Cognitive assessments: the importance of cognitive baseline tests

acMany stud­ies have shown that when the right group of peo­ple uses the right tool, sig­nif­i­cant ben­e­fits can occur. The ques­tion then becomes, “What assess­ments may help pin­point who may ben­e­fit from what type of train­ing, and set up objec­tive, inde­pen­dent base­lines for cog­ni­tive per­for­mance over time?”

Users of brain fit­ness prod­ucts will need assess­ments to iden­ti­fy cog­ni­tive bot­tle­necks, that is, the cog­ni­tive skills that con­strain the oth­ers and that, if improved, can have a pos­i­tive impact on oth­er func­tions. The devel­op­ment of inex­pen­sive and wide­ly avail­able, yet valid and reli­able, cog­ni­tive assess­ments will then be crit­i­cal to the main­stream growth of the brain fit­ness field.

Most assess­ments today that require the par­tic­i­pa­tion of trained pro­fes­sion­als are expen­sive and present lim­it­ed scal­a­bil­i­ty. A major issue in the use and refine­ment of cog­ni­tive train­ing tools for the appro­pri­ate groups today and in the future is the time and eco­nom­ic invest­ment involved in most­ly face-to-face neu­ropsy­cho­log­i­cal assessments.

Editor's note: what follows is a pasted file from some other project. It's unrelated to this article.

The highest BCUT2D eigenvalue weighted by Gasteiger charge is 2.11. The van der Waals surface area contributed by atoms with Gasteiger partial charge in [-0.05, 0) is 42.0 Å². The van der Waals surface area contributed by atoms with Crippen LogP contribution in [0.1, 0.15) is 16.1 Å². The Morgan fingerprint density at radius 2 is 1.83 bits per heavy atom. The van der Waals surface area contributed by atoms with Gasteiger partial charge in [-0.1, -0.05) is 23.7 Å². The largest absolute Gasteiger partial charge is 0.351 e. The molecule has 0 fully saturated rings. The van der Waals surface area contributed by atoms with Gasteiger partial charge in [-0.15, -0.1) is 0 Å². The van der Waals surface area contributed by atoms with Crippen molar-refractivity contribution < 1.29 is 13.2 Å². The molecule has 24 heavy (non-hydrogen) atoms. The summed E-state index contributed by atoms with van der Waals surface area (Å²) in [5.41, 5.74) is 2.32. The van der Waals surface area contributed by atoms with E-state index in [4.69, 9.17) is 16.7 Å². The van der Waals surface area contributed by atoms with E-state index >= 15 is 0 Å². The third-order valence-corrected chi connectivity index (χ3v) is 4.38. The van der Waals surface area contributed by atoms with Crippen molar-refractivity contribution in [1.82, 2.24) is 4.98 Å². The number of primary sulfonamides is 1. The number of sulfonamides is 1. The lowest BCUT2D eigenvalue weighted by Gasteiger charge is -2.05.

To address this issue, a num­ber of ful­ly-auto­mat­ed com­put­er-based cog­ni­tive assess­ments are being used more fre­quent­ly in large-scale clin­i­cal tri­als, help­ing phar­ma­ceu­ti­cal com­pa­nies iden­ti­fy and eval­u­ate poten­tial cog­ni­tive effects of drugs. The pri­ma­ry goal behind the design of these neu­rocog­ni­tive bat­ter­ies is not to diag­nose indi­vid­ual patients, but to mea­sure cog­ni­tion with enough reli­a­bil­i­ty and valid­i­ty to show objec­tive base­lines and any changes rel­a­tive to this base­line in large sub­ject samples.

This may well open the way for such assess­ments to be made avail­able for a wider array of con­sumer uses. Poten­tial­ly, these assess­ments could be repur­posed to help estab­lish a cog­ni­tive base­line, assess men­tal func­tion­ing before and after clin­i­cal con­di­tions, track the con­se­quences of aging, iden­ti­fy pri­or­i­ties for cog­ni­tive train­ing, and mea­sure progress inde­pen­dent from the train­ing itself in indi­vid­ual patients and healthy individuals.

Keep learn­ing by read­ing more arti­cles in the Resources sec­tion, and also please con­sid­er join­ing our free month­ly Brain Fit­ness eNewsletter

This new online resource is based on the con­tent from the book The Sharp­Brains Guide to Brain Fit­ness (May 2009, $19.95), by Alvaro Fer­nan­dez and Dr. Elkhonon Goldberg.

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